On September 14, the resurrected Graduate Paleography Group met for the first time in a long time, honoring the memory of our illustrious leader Alex Devine and vowing to carry forth his legacy into the future.
Our new group organizer, Sarah Wilma Watson (English), led this meeting by guiding us through Cambridge St. John’s College MS H.5, and we collectively transcribed some lines from both the Middle English and the Latin sections of the manuscript.
1. Could you tell us about this manuscript?
Cambridge St. John’s College MS H.5 is one of three surviving copies of Stephen Scrope’s Middle English translation of Christine’s Epistre Othea (a mirror for princes). The manuscript measures about 8 x 11 inches and contains 61 parchment folios. It was made in England between 1450 and 1460 and includes a dedication to Humphrey Stafford, Duke of Buckingham.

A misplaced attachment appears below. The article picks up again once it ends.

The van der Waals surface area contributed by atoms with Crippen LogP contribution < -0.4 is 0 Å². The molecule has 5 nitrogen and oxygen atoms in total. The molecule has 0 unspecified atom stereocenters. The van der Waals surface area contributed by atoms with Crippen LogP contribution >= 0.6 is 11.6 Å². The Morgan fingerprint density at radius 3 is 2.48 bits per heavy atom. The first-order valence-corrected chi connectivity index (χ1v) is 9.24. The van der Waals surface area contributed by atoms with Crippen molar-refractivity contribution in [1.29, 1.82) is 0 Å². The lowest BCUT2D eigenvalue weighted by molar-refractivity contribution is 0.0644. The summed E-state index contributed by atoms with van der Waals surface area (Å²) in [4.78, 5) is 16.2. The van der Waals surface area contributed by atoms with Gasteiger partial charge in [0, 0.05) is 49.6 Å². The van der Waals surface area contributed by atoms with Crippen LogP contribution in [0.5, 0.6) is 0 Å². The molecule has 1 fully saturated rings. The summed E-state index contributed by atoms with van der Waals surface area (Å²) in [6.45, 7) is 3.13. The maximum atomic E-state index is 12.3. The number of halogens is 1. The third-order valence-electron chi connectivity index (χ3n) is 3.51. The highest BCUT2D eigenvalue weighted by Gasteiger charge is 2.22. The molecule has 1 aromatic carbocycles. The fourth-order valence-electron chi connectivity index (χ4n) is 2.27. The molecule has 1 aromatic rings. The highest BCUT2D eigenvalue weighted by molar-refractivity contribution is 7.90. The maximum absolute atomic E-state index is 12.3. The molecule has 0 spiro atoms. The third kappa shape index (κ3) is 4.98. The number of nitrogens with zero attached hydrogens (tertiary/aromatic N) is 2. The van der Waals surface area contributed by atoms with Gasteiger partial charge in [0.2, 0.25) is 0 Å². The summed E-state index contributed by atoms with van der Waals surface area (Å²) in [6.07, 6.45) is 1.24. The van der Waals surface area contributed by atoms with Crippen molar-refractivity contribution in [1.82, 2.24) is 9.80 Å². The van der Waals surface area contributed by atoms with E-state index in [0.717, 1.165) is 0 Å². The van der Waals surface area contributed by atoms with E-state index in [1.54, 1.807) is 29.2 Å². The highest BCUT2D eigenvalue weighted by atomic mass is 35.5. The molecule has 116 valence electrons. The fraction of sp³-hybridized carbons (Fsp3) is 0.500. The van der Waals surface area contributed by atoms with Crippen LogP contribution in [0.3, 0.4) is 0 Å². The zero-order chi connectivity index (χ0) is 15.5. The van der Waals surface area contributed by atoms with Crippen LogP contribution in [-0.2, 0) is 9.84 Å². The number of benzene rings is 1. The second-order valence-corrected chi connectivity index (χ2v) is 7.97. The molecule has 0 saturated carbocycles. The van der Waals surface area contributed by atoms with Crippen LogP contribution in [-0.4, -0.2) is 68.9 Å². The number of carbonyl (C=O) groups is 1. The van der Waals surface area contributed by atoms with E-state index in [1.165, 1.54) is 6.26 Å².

2. How did you become interested in this manuscript?
At some point before 1487 the manuscript made its way to the Isle of Wight and into the hands of Emalyn Bramshott, a more or less unknown gentrywoman. Emalyn’s name appears on flyleaf i verso written as “Emalyn Bremschet.” A Latin prayer, naming the supplicant/ speaker as Emalena appears on flyleaf ii verso. At the back of the manuscript on the back flyleaves is a Middle English devotional text on the Five Sorrows of the Virgin Mary concluding with the phrase “Bremschet Scripsit” [see image above]. Finally, below this appears, the birth dates, places, and godparents of ten children born to William and Emelen Bremschet in a mixture of Latin and English.
3. What is your favorite detail about this manuscript?
This manuscript is exciting because the late-medieval annotator has customized this literary manuscript in the way that readers often personalize Bibles and Books of Hours.